Britain to ditch coal for electricity a year earlier than pledged in huge boost for Boris Johnson's COP26 climate summit
BRITAIN will ditch using dirty coal to make electricity a year earlier than promised.
Coal will be phased out from the UK's energy system from 1 October 2024, ministers revealed last night.
In a huge boost for Boris Johnson's COP26 climate summit, it means that within ten years the UK will have slashed its reliance on coal from around a third to zero.
Just 1.7 per cent of the UK's electricity is currently made from burning coal as the price of renewable and green energy continues to fall.
New laws will come forward to put the new rules into place within months.
The UK went 5,000 hours without coal-fired electricity in 2020 – and broke new wind power records with over a third of the entire country's energy coming from wind.
Britain is leading the world in the race to ditch coal, and urging other nations to name a date for following suit.
The plans will form a huge part of the PM's flagship climate summit in November in Glasgow where he will rally the world to sign up to new eco goals.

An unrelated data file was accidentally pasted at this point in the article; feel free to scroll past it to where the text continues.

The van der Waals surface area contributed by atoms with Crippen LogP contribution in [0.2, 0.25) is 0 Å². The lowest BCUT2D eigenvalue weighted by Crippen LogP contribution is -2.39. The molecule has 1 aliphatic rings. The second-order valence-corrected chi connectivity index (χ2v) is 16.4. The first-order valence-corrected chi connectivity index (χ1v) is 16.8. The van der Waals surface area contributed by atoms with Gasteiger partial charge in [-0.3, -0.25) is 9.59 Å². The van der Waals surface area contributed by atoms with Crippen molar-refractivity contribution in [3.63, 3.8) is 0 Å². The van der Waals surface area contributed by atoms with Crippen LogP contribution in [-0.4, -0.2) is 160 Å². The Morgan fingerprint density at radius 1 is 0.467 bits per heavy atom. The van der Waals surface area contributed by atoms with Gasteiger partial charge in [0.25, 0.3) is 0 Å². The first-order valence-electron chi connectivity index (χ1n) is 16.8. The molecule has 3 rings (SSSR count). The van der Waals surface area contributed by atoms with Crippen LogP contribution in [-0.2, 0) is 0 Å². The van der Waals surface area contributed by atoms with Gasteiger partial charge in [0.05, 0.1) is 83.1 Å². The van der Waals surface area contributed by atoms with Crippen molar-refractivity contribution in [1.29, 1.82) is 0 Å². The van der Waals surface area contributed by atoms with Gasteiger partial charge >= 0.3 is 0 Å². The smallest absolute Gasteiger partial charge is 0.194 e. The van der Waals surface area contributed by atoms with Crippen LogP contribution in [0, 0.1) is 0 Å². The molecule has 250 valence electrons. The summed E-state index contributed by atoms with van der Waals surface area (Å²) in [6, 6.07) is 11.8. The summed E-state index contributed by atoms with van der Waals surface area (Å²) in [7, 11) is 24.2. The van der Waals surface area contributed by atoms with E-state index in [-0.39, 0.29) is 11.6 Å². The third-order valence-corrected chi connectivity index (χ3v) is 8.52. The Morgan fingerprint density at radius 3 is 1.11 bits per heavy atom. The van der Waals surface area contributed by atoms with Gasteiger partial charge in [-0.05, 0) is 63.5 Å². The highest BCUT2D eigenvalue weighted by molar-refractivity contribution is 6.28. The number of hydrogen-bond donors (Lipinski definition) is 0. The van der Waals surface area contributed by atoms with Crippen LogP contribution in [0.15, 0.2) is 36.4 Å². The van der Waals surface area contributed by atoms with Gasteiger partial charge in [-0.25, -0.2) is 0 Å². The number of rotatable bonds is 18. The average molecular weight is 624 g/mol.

Ministers hope the new date will help keep global warming capped to 1.5 degrees C, too.
Energy & Climate Change Minister Anne-Marie Trevelyan hailed the news.
She said: "Coal powered the industrial revolution two hundred years ago, but now is the time for radical action to completely eliminate this dirty fuel from our energy system.
"Today we’re sending a clear signal around the world that the UK is leading the way in consigning coal power to the history books and that we’re serious about decarbonising our power system so we can meet our ambitious, world-leading climate targets."
COP26 President-Designate, Alok Sharma added: "The next decade will be make, or break, for our planet and the most powerful way we can make a difference is to end our reliance on coal."
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